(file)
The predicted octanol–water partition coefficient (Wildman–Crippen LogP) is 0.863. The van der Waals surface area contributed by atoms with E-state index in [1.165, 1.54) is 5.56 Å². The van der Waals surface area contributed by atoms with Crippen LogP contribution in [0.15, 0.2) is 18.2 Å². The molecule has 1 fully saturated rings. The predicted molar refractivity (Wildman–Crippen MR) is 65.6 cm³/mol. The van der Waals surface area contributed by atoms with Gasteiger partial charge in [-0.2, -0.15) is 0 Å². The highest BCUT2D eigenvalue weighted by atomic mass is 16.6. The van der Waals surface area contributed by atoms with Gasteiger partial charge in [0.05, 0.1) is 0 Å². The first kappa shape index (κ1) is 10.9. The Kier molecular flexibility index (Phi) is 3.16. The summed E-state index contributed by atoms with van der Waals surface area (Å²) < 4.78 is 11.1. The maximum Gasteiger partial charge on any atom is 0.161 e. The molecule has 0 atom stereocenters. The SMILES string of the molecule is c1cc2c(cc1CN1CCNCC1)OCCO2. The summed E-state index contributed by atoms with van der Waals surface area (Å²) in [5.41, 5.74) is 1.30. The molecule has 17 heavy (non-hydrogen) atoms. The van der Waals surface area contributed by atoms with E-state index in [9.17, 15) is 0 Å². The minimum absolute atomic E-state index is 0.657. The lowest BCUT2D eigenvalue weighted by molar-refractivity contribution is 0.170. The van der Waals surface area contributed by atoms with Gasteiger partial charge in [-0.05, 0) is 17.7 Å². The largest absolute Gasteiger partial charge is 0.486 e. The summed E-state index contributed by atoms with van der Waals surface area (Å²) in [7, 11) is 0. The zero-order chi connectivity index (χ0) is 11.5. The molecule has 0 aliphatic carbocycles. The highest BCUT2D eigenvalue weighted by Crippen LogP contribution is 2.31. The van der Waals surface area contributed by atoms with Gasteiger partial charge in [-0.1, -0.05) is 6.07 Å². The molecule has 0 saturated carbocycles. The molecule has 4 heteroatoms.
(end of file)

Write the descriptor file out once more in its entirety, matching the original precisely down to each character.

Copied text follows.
The predicted octanol–water partition coefficient (Wildman–Crippen LogP) is 0.863. The van der Waals surface area contributed by atoms with E-state index in [1.165, 1.54) is 5.56 Å². The van der Waals surface area contributed by atoms with Crippen LogP contribution in [0.15, 0.2) is 18.2 Å². The molecule has 1 fully saturated rings. The predicted molar refractivity (Wildman–Crippen MR) is 65.6 cm³/mol. The van der Waals surface area contributed by atoms with Gasteiger partial charge in [-0.2, -0.15) is 0 Å². The highest BCUT2D eigenvalue weighted by atomic mass is 16.6. The van der Waals surface area contributed by atoms with Gasteiger partial charge in [0.05, 0.1) is 0 Å². The first kappa shape index (κ1) is 10.9. The Kier molecular flexibility index (Phi) is 3.16. The summed E-state index contributed by atoms with van der Waals surface area (Å²) < 4.78 is 11.1. The maximum Gasteiger partial charge on any atom is 0.161 e. The molecule has 0 atom stereocenters. The SMILES string of the molecule is c1cc2c(cc1CN1CCNCC1)OCCO2. The summed E-state index contributed by atoms with van der Waals surface area (Å²) in [5.41, 5.74) is 1.30. The molecule has 17 heavy (non-hydrogen) atoms. The van der Waals surface area contributed by atoms with E-state index in [9.17, 15) is 0 Å². The minimum absolute atomic E-state index is 0.657. The lowest BCUT2D eigenvalue weighted by molar-refractivity contribution is 0.170. The van der Waals surface area contributed by atoms with Gasteiger partial charge in [-0.05, 0) is 17.7 Å². The largest absolute Gasteiger partial charge is 0.486 e. The summed E-state index contributed by atoms with van der Waals surface area (Å²) in [7, 11) is 0. The zero-order chi connectivity index (χ0) is 11.5. The molecule has 0 aliphatic carbocycles. The highest BCUT2D eigenvalue weighted by Crippen LogP contribution is 2.31. The van der Waals surface area contributed by atoms with Gasteiger partial charge in [-0.1, -0.05) is 6.07 Å². The molecule has 0 saturated carbocycles. The molecule has 4 heteroatoms.